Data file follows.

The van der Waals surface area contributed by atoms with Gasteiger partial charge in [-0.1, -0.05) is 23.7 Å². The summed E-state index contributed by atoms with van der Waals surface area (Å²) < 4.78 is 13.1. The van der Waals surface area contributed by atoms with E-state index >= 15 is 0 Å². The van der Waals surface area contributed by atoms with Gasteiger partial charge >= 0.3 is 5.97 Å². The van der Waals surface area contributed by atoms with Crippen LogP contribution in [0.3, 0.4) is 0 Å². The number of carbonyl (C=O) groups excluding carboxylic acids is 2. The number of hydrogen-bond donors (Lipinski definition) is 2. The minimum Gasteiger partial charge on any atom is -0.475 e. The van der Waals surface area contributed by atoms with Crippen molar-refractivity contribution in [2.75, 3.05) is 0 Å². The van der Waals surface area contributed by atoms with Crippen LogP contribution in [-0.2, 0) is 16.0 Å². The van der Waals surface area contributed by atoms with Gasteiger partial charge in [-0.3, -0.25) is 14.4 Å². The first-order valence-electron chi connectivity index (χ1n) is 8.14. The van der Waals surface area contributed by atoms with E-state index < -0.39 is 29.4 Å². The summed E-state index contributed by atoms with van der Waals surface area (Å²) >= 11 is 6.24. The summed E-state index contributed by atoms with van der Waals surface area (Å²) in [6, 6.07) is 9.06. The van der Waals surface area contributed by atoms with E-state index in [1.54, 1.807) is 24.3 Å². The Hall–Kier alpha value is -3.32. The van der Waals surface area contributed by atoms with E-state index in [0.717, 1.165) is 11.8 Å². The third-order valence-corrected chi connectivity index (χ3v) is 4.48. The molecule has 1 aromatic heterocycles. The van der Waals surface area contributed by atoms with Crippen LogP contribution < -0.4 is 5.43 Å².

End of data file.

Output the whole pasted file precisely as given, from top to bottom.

The van der Waals surface area contributed by atoms with Gasteiger partial charge in [-0.1, -0.05) is 23.7 Å². The summed E-state index contributed by atoms with van der Waals surface area (Å²) < 4.78 is 13.1. The van der Waals surface area contributed by atoms with E-state index >= 15 is 0 Å². The van der Waals surface area contributed by atoms with Gasteiger partial charge >= 0.3 is 5.97 Å². The van der Waals surface area contributed by atoms with Crippen LogP contribution in [0.3, 0.4) is 0 Å². The number of carbonyl (C=O) groups excluding carboxylic acids is 2. The number of hydrogen-bond donors (Lipinski definition) is 2. The minimum Gasteiger partial charge on any atom is -0.475 e. The van der Waals surface area contributed by atoms with Crippen molar-refractivity contribution in [2.75, 3.05) is 0 Å². The van der Waals surface area contributed by atoms with Crippen LogP contribution in [-0.2, 0) is 16.0 Å². The van der Waals surface area contributed by atoms with Gasteiger partial charge in [-0.3, -0.25) is 14.4 Å². The first-order valence-electron chi connectivity index (χ1n) is 8.14. The van der Waals surface area contributed by atoms with E-state index < -0.39 is 29.4 Å². The summed E-state index contributed by atoms with van der Waals surface area (Å²) >= 11 is 6.24. The summed E-state index contributed by atoms with van der Waals surface area (Å²) in [6, 6.07) is 9.06. The van der Waals surface area contributed by atoms with E-state index in [1.54, 1.807) is 24.3 Å². The Hall–Kier alpha value is -3.32. The van der Waals surface area contributed by atoms with E-state index in [0.717, 1.165) is 11.8 Å². The third-order valence-corrected chi connectivity index (χ3v) is 4.48. The molecule has 1 aromatic heterocycles. The van der Waals surface area contributed by atoms with Crippen LogP contribution < -0.4 is 5.43 Å².